Chronotype was initially assessed by 6 questions on morningness-eveningness preference, modified from the Horne-Östberg morningness-eveningness questionnaire . The shortened version of this questionnaire does not have validated cutoff points for different chronotype groups, so we decided to use an empirical operationalization using latent class analysis (LCA) on data from the 6 original items.
Statistical analyses for investigating the interrelationship between PA and sleep were performed in SAS version 9.3 (SAS Institute Inc., Cary, NC), and included binomial logistic regression and LCA. LCA is a latent variable model that serves to look for underlying subtypes of individuals with the same kind of individual characteristics in the sample [37, 38]. The probability for an individual to belong to each class is estimated based on item-response probabilities, conditional on latent class. The number of latent classes represents the number of different subpopulation clusters in the sample [38–40].
We were interested in identifying latent PA and sleep classes in the population based on class specific item-response probabilities on six different sleep items and four different PA items. First, all sleep items were regressed on dichotomized PA items and those predicting PA were chosen to be included in LCA. All items in LCA were categorical. The response categories as well as the proportions of people selecting each response alternative are presented in Table 1. We used PROC LCA  command procedure to estimate model parameters. Data on questionnaire items are assumed to be missing at random and are handled within an expectation-maximization algorithm. The expectation-maximization algorithm produces full information maximum likelihood estimates for parameters . Models with one through five classes were fitted in order to find the optimal number of latent classes. Measurement invariance between genders was tested by fitting a model where all item response probabilities were free to vary, and another where item response probabilities were constrained to be equal across genders. The difference in G2 statistics was statistically significant, suggesting that measurement invariance could not be assumed to hold across genders. Thus separate models for genders were created.
The choice of the best model was based on the Bayesian information criterion (BIC), where the smallest value represents the most optimal model fit, taking into account the sample size and number of freely estimated parameters. We also looked at entropy and identification percentage, of which entropy close to 1 and an identification percentage closer to 100% describes better model homogeneity. Average posterior probabilities that describe class separation were also considered. As a rule of thumb, average posterior probabilities over 0.7 indicate good class separation . Our decision stood between the three and four class models, and, regarding all the criteria mentioned above as well as interpretability and prevalence of the latent classes, we chose the four class model.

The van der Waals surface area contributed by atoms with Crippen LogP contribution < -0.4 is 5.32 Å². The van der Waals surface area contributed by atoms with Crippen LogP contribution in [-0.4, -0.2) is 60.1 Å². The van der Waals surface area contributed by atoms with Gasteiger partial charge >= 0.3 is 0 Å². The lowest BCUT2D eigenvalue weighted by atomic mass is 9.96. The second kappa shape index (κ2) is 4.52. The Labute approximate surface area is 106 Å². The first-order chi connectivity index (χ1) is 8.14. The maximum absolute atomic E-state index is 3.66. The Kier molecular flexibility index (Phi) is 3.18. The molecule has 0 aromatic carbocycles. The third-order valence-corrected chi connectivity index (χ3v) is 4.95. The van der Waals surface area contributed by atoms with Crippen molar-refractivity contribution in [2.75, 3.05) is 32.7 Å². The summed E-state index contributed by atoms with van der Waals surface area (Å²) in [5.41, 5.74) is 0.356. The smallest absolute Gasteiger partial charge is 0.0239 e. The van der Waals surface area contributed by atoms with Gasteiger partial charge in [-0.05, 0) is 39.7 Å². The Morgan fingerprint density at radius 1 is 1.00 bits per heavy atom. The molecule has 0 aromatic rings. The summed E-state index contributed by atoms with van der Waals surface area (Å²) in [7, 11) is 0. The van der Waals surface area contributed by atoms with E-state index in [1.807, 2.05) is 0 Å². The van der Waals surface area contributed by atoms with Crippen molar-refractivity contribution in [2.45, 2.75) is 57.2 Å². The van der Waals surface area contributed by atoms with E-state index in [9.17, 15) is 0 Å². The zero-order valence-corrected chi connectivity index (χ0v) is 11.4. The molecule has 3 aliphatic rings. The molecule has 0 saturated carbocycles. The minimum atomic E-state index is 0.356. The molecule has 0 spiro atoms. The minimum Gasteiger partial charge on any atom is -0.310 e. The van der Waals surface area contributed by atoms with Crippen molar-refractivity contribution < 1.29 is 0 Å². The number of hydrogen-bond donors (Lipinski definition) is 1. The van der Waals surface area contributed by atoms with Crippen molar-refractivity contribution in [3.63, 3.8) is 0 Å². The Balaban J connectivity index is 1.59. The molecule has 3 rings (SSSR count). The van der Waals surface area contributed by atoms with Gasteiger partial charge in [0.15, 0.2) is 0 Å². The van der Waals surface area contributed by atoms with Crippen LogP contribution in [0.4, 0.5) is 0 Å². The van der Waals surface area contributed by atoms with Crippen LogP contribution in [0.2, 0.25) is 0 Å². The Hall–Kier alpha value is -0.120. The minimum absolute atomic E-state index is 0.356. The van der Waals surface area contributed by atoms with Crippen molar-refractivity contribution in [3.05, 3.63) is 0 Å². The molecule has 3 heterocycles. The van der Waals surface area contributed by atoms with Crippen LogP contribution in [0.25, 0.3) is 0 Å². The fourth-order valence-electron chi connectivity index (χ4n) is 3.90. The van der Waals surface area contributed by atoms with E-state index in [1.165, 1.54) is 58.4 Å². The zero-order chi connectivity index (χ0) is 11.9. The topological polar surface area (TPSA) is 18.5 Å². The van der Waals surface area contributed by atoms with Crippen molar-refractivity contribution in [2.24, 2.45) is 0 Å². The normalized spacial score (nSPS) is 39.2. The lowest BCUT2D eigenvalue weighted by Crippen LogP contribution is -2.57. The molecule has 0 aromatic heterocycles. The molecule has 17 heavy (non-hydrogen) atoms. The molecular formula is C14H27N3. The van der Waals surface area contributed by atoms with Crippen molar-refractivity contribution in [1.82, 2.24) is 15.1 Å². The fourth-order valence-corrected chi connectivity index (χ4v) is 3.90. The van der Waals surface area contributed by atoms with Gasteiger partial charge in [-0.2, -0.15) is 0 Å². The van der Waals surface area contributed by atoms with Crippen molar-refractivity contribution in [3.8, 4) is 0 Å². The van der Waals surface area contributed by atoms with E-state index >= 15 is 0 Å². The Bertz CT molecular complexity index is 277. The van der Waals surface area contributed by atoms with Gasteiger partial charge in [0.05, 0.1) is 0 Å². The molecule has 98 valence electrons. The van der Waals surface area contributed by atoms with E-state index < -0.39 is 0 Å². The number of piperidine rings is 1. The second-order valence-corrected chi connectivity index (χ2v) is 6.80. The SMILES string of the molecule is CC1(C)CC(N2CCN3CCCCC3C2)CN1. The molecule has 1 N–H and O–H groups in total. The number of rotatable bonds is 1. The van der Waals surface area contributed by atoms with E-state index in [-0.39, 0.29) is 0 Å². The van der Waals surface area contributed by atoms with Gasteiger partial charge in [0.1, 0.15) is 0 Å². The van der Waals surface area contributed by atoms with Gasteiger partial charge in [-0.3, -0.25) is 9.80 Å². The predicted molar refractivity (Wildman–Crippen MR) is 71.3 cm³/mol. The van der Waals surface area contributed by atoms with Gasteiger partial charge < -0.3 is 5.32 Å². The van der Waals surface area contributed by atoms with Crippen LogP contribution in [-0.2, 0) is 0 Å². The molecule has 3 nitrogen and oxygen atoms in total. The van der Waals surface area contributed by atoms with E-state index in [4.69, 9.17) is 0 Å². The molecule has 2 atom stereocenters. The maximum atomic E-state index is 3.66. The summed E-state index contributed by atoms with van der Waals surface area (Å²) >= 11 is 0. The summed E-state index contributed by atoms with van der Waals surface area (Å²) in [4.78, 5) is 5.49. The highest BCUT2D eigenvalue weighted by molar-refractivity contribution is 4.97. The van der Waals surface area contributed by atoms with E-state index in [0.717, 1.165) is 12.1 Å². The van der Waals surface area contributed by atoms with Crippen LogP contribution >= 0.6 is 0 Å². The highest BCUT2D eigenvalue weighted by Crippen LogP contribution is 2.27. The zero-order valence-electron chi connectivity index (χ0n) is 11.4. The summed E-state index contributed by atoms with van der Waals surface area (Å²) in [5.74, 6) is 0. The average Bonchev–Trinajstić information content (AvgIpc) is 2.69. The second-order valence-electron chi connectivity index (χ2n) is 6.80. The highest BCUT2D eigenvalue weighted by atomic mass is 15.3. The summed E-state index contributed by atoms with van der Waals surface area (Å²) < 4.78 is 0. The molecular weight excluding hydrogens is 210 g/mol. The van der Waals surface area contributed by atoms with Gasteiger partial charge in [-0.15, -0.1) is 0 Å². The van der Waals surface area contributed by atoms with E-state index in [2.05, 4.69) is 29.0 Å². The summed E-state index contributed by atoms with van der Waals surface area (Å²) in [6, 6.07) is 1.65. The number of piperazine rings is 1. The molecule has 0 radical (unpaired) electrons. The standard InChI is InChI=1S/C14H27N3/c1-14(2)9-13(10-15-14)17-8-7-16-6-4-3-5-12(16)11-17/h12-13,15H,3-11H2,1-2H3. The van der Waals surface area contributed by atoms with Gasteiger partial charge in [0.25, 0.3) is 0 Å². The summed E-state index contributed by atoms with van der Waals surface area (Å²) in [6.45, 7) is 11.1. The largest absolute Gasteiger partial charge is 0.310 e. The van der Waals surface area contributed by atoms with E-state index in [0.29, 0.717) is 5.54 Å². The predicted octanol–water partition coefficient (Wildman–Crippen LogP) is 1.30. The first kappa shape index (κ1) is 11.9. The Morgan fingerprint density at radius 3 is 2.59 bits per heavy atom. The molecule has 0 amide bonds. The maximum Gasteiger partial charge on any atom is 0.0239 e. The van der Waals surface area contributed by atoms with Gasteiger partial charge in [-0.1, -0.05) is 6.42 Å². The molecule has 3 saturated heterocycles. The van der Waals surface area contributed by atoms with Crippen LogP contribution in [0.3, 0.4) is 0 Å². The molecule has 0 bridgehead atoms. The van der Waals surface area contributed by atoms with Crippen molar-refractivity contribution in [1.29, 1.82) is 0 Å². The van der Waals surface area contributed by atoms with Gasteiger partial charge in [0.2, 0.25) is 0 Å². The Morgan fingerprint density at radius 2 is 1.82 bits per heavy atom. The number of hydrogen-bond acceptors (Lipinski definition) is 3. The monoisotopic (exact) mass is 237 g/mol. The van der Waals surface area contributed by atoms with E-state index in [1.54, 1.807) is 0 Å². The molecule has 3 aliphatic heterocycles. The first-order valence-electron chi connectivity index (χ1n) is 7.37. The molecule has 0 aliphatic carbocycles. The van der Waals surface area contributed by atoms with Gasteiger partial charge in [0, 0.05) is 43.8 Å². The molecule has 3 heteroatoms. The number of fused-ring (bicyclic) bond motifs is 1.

Mean values and distributions of descriptive factors by gender are presented in Table 2. The mean age of the population was 52 years for men and 51 years for women. Employment rate was almost 65% in both genders. Men slept on average 7.4 hours while women slept 7.6 hours per night.
LCA for chronotype
Chronotype was determined by fitting latent class models with one to six classes with the data on the six original chronotype questions. Based on the Bayesian information criteria (BIC) and interpretability of the models, a 4 class latent model was selected. The first chronotype class (17.5%) was characterized by likelihood for morning tiredness and self-reported eveningness, and a preference to work hours between 14 and 16 o´clock. This group was called "evening types". The second chronotype class (26.9%) was characterized by likelihood for strong morning alertness and self-reported morningness, called the "morning types". The third latent chronotype class (25.3%) was characterized by likelihood for self-reported more morningness than eveningness, with fair morning alertness. This group was called "more-morning-than-evening types". The fourth chronotype class (30.2%) was characterized by likelihood for self-reported eveningness more than morningness and poor morning alertness, but still feeling quite rested and able to easily to get up in the morning. These were called the "more-evening-than-morning types". All 4 latent chronotype classes were well identified and the average posterior probabilities were over 0.8 respectively, describing good class separation . Furthermore, the four classes were tested in the data by comparing the distributions in midpoint of sleep, a suggested measure of chronotypes . The four classes differed, as was expected, in their midpoint of sleep as follows: morningtypes, 2:49; more-morning-than-evening types, 3:14; more-evening-than-morning types, 3:45; and evening types, 4:25. This supported the validity of chronotype classification obtained by the LCA, which was used in analyses for this study.